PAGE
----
Yeah, I would start small. I think one of the challenges of being in an independent sponsor is finding the capital obviously. So you have to find the deals first and then you have to do the diligence, get conviction around that deal. You can't screw it up or your career as an independent sponsor is going to be really short and all that takes a lot of time, and then once you've done that, then you got to go hit the fundraising circuit. You want to have your initial targets, the patient sellers, often, I've found folks who are going to roll over into the deal or something like that is very important because they need to understand how the funding model works and how much time it takes. That's easier, I think, with a smaller group than it is with a big company that's maybe looking into maximize value in the near term and, and have a date certain in mind when they want to close.

Rebecca Brophy (:

That makes a ton of sense. Is there anything else that you would, if you're, again, talking to relative newcomer to independent sponsored world, whether it's healthcare specific or just generalized. Any piece of advice that you wish you had when you were first starting out, do you feel you can relate to that audience right now?

Harry Eichelberger (:

So coming out of a larger sponsor background, I thought that it would take a lot more money to go find deals because you got to pay the consultants, and you got to fly first class, and you got to chase auctions and spend all this money on diligence, and then it turned out that was totally not necessary. So there's a lot you can do being scrappy and pretty. When you're running a private equity firm out of your personal bank account, it forces some discipline on you around the deals you look at, and how you're spending your time, how you're spending your money on diligence. So I would encourage young folks thinking about going the in independent sponsor direction. Don't be scared off, or don't be discouraged by how much you might need to spend on diligence. You can usually [ham 00:17:39] that down, make it more manageable.

Harry Eichelberger (:

The second thing that I would encourage folks to do is really use your relationships. I was fortunate in that I had been in private equity for many years before I struck out on my own, but I was really heartened by the support that I got from CEOs that I had worked with and folks in the industry that I had worked with. You get a lot of support from people when you take a risk and do something entrepreneurial and you can use that support once you get out on your own, ask people what they see as interesting happening in the market, ask folks to be advisors to you, use that network. I found that I got a lot more credit for being entrepreneurial, CEOs started to treat me a little bit more like one of them, somebody who's taken real personal risk and operating risk rather than being just another private equity guy in New York, sitting pretty with a big salary and not having to do deals or having to not matter so much if they worked out or not.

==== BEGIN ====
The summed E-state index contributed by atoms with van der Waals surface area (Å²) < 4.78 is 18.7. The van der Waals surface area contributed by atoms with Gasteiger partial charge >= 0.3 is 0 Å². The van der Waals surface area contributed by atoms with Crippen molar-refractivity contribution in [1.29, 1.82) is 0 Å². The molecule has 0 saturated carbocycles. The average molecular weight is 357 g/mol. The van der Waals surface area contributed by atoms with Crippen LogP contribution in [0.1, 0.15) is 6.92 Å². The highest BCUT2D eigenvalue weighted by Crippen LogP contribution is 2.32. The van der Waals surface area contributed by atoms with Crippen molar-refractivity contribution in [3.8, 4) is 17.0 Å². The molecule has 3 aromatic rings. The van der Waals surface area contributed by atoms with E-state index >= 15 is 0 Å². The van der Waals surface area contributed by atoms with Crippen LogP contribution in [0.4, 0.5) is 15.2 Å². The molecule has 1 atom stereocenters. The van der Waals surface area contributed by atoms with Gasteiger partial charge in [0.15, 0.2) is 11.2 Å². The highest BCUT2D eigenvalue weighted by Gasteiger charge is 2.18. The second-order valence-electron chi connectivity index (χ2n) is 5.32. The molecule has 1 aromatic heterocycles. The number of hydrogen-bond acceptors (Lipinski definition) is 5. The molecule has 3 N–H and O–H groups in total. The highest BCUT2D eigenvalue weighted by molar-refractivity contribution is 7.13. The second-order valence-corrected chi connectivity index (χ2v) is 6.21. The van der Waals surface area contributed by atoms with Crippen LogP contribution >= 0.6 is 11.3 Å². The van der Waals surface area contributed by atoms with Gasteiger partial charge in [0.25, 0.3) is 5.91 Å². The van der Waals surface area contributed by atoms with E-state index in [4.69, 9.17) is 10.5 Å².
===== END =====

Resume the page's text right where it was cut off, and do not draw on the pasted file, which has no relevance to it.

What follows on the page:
Harry Eichelberger (:

That I found to be a real benefit when I sat out on my own. Then the third thing I would say it was a big change to the good that I wasn't expecting was, in a large institutional private equity environment there are lots of meetings, lots of memos, lots of committees. Your Monday meeting goes from being two hours to six hours, to eight hours as you get more senior and taking that out of the equation unlocks a lot of capacity. So I found that I was able to get a lot more done without those institutional burdens on me when I went out on my own.

Holly Buckley (:

Great. I mean, it sounds like being lean and nimble is really the advantage here and if you're willing to take the risk, and can make the right connections, then you've got a lot more flexibility.

Harry Eichelberger (:

Yeah, exactly. It's about being lean and nimble, but usually you think of lean and nimble being fast, in this case, we're lean and nimble, but pretty slow not [inaudible 00:19:54].

Holly Buckley (:

Makes perfect then. Well, switching gears a little Harry, this has obviously been one of the most bizarre years or 18 months or so that I've certainly worked through, would love to hear a bit of a roundup from you of how you viewed the market trends over the last year to 18 months in terms of deal activity, and what's been going on in the industry.

Harry Eichelberger (:

There's quite a bit of activity clearly. I mean, across all sectors and healthcare in particular. I think the COVID crisis was really clarifying in a number of ways for folks in healthcare. First, it was a reminder of why we do what we do. We had an investment in an anesthesia company where we picked really high quality Anesthesiologists to be our partners. When COVID hit, they were on the front lines, they showed up, they supported the hospitals and the surgeons that they were working with, and there were other groups where their physicians, when the chips were down, they didn't turn up. It was a reminder that we are here to support healthcare providers and it was just really encouraging to see that we built a quality network and they really came through when needed.